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Gross asks tough questions in 'Everything to Lose'

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‘Everything to Lose'

Author: Andrew Gross

Publisher: William Morrow, 341 pages, $26.99

'American Coyotes' Series

Traveling by Jeep, boat and foot, Tribune-Review investigative reporter Carl Prine and photojournalist Justin Merriman covered nearly 2,000 miles over two months along the border with Mexico to report on coyotes — the human traffickers who bring illegal immigrants into the United States. Most are Americans working for money and/or drugs. This series reports how their operations have a major impact on life for residents and the environment along the border — and beyond.

By Jeff Ayers
Saturday, May 17, 2014, 8:42 p.m.
 

How far would you go to protect your loved ones? What if keeping your special-needs child in an expensive, properly caring environment meant having to break the law? Would you do it?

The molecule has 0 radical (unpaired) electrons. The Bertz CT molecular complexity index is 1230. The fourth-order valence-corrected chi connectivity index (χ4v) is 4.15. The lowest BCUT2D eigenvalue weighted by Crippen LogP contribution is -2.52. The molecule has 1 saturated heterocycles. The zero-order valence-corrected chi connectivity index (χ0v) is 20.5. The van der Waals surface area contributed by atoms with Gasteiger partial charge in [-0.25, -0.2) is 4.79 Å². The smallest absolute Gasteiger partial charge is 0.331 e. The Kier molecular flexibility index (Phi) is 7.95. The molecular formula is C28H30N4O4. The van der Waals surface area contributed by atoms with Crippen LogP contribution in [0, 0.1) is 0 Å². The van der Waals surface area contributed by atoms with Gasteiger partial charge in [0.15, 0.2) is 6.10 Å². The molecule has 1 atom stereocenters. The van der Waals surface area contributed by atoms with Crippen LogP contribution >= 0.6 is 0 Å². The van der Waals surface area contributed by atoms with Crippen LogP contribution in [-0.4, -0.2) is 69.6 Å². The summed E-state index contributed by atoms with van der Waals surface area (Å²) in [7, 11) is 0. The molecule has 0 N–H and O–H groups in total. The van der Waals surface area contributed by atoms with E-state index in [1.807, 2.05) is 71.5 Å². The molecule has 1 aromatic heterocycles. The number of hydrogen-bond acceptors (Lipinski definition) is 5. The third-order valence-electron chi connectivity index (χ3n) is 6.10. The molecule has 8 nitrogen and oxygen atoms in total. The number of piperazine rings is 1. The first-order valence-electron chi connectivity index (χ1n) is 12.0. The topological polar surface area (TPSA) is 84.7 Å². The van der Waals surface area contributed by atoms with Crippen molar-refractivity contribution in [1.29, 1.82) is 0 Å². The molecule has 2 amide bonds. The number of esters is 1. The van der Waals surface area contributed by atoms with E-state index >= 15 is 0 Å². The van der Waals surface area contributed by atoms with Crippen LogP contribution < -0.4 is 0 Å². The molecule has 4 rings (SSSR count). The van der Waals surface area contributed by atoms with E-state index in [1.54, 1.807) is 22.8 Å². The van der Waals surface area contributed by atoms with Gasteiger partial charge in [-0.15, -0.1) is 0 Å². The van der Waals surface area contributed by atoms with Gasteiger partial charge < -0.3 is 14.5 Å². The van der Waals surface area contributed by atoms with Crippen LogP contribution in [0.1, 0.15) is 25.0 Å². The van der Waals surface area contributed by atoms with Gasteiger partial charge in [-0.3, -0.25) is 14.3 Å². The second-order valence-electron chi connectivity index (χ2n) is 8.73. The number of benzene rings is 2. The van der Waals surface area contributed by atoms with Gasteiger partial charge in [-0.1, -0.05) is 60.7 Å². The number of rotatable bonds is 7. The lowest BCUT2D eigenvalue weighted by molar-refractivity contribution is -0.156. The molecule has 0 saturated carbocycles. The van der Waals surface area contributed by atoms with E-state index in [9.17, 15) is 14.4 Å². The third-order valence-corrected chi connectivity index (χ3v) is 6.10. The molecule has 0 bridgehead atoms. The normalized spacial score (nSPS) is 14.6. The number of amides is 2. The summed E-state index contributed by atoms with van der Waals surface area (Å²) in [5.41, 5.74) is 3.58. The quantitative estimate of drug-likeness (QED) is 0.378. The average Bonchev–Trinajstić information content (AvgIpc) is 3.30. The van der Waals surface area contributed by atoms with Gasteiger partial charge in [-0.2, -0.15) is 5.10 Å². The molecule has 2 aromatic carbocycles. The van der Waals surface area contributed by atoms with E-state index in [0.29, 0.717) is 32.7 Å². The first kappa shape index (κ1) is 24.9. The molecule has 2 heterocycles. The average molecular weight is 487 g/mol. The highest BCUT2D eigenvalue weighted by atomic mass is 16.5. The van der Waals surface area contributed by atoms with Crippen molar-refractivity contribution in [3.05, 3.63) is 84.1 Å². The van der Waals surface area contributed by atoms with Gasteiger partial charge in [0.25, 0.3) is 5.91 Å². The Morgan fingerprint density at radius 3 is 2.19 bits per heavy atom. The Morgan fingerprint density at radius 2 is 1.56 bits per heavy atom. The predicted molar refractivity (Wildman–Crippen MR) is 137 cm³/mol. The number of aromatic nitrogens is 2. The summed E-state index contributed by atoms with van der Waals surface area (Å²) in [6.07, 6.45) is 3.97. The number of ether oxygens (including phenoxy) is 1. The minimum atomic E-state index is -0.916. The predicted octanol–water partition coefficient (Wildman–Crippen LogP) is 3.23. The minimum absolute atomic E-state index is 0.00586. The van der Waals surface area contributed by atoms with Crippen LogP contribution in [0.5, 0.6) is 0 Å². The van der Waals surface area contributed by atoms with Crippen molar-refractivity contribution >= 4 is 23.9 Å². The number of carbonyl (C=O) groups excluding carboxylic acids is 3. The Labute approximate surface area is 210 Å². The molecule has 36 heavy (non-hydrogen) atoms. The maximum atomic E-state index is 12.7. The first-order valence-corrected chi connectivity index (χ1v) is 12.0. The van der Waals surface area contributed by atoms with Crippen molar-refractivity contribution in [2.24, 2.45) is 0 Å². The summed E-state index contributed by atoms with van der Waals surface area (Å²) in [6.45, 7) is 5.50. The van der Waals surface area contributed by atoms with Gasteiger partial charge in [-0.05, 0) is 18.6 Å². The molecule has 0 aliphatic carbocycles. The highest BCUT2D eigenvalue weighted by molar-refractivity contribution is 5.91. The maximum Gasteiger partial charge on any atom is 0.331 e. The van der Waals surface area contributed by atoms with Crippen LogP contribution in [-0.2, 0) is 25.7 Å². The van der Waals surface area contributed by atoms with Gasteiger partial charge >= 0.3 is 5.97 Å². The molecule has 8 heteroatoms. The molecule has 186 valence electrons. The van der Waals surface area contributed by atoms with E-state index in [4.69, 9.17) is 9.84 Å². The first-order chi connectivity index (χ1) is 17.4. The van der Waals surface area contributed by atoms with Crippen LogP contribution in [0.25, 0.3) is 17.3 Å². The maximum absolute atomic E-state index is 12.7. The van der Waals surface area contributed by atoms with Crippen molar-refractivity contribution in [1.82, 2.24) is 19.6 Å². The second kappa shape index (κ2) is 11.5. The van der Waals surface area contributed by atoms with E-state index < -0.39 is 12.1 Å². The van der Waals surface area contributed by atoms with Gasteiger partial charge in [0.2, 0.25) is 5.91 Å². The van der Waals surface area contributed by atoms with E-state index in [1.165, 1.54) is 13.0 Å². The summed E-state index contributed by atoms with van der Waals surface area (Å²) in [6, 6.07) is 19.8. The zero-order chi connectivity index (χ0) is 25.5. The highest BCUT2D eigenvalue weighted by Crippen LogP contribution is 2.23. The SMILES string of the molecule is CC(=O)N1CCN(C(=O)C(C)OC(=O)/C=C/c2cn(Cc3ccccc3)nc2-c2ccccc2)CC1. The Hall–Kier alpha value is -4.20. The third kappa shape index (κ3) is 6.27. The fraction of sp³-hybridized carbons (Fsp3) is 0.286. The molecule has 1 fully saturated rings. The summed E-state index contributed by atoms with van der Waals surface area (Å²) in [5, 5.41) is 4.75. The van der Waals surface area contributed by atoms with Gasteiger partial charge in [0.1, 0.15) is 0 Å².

Author Andrew Gross forces readers to grapple with the extremes one must go through to survive in such a situation in “Everything to Lose.”

Hilary Cantor is divorced, and her deadbeat husband doesn't pay his child support. Their son, Brandon, is autistic, and the school he attends is expensive. Hilary becomes desperate after she loses her job. How will she pay for her child's schooling?

She witnesses a car crash. The car slides down a ravine. Hilary scratches her way to the car, where she discovers a dead man and a satchel filled with money. She tosses the bag into a bush and leaves.

She goes back to the site of the crash and finds the money. She begins to use just enough to pay her bills. What she doesn't realize is that someone was expecting the money — and will do anything to find it.

“Everything to Lose” will grab readers from the book's opening pages.

Jeff Ayers is a staff writer for the Associated Press.

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